make you happier.

    >> What might be the reasons to exclude something that useful from
    >> library?

    >
    > strdup() isn't "useful" for the mentioned reason.


    There are times when it is incredibly useful. However, I'm not that
    bothered because I'm using wrapper functions for all allocation routines
    anyway, so implementing strdup (as ffstrdup) is no big deal to me.
    --
    Flash Gordon
    Flash Gordon, Mar 21, 2007
    #6
  7. In article <>,
    Roland Pibinger <> wrote:

    >>Not too
    >>difficult to code own version of it, but why it wasn't included in
    >>library in the first place? Is there some rationale behind it?


    >Because the C Standard library doesn't include any functions that
    >return allocated memory and oblige the user to call free.


    Can you point me to some reference showing that that was the reason?

    -- Richard
    --
    "Consideration shall be given to the need for as many as 32 characters
    in some alphabets" - X3.4, 1963.
    Richard Tobin, Mar 21, 2007
    #7
  8. "Roland Pibinger" <> wrote in message
    > Because the C Standard library doesn't include any functions that
    > return allocated memory and oblige the user to call free. It's a
    > simple but effective 'design pattern'.
    >

    But fopen() requires a matching fclose().

    --
    Free games and programming goodies.
    http://www.personal.leeds.ac.uk/~bgy1mm
    Malcolm McLean, Mar 21, 2007
    #8
  9. Old Wolf Guest

    On Mar 22, 10:43 am, (Roland Pibinger) wrote:
    > Because the C Standard library doesn't include any functions that
    > return allocated memory and oblige the user to call free.


    Actually, it includes three such functions.
    Old Wolf, Mar 21, 2007
    #9
  10. writes:
    > Richard Heathfield kirjoitti:
    >> said:

    [...]
    >> > And why C++ has the keyword "asm", but C doesn't?

    >>
    >> Because it's pointless, probably. Any embedded assembly language makes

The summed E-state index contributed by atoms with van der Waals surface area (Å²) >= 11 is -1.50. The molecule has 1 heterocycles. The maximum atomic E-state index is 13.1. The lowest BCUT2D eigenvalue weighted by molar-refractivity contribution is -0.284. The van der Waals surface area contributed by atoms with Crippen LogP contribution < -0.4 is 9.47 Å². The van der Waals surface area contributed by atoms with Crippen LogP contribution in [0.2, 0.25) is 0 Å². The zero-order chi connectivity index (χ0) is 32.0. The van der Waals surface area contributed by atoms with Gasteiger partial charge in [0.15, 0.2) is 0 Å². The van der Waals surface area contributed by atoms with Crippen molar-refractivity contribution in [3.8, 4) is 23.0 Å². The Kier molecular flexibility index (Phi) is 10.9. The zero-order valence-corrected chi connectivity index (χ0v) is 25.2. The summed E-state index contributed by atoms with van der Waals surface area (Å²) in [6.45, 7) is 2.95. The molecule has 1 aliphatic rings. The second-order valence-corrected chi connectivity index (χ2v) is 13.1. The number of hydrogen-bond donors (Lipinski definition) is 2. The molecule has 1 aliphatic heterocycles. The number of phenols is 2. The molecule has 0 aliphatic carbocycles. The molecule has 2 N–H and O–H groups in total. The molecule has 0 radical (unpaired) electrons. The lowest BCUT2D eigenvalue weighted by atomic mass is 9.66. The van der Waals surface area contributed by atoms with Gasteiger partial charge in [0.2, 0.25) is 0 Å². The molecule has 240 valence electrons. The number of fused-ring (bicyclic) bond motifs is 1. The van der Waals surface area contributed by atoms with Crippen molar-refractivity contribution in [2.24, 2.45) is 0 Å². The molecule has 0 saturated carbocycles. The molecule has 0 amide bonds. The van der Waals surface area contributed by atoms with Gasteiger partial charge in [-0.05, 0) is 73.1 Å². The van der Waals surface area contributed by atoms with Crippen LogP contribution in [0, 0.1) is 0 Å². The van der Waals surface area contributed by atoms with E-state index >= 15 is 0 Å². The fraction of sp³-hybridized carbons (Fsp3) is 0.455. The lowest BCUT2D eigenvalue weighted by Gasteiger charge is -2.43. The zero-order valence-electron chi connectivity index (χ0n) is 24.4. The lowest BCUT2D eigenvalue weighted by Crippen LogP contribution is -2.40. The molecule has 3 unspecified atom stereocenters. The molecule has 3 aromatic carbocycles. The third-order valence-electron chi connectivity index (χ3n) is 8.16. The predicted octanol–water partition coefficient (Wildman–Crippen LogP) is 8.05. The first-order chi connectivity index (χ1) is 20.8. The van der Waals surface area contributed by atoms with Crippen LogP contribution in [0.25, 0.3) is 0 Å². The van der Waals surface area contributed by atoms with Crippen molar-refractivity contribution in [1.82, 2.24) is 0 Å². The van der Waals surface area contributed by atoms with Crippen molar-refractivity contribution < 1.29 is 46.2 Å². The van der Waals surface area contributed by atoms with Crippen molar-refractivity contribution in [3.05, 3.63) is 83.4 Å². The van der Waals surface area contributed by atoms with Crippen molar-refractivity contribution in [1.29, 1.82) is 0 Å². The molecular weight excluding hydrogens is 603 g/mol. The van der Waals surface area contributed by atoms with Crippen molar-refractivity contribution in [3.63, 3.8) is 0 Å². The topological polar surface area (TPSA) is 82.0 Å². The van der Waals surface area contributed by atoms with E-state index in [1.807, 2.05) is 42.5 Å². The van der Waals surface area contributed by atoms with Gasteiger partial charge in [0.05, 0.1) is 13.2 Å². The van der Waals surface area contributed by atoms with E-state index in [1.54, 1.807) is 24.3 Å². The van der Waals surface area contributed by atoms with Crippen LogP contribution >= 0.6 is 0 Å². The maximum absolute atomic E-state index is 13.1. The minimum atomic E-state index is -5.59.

>> your code non-portable anyway, so you might as well just use a compiler
    >> extension for it.

    >
    > Probably so. But considering that C gets often labeled as "portable
    > assembly" I would most definitely included possibility to drop to
    > assembly level when coding in C. I know it argues against the paradigm
    > of a portability, but nevertheless I would like the fact that the
    > possibility to asm was inherent in C. I don't know... I just wonder
    > that "asm" is a possibility in such a high-level lang such a C++, but
    > not in C which gets used more often when programming toaster owens.
    > Maybe it's good though. And anyways one could always call low-level
    > routines in libraries. Maybe that's good.


    Please don't quote signatures.

    Yes, C is often called a portable assembler -- but it isn't.

    Compiler implementers are perfectly free to provide inline assembly as
    an extension. It just doesn't matter whether the standard reserves an
    "asm" keyword for this purpose. Probably C++ has it because it was
    originally based on an earlier version of C; both editions of K&R
    mention that some implementations reserve the words "asm" and
    "fortran".

    <OT>
    C++ even defines a construct for inline assembly:

    asm ( string-literal ) ;

    But the contents of the string-literal, and the effect of the
    construct, are entirely implementation-defined.
    </OT>

    Since there's no guarantee that any code using "asm" will be even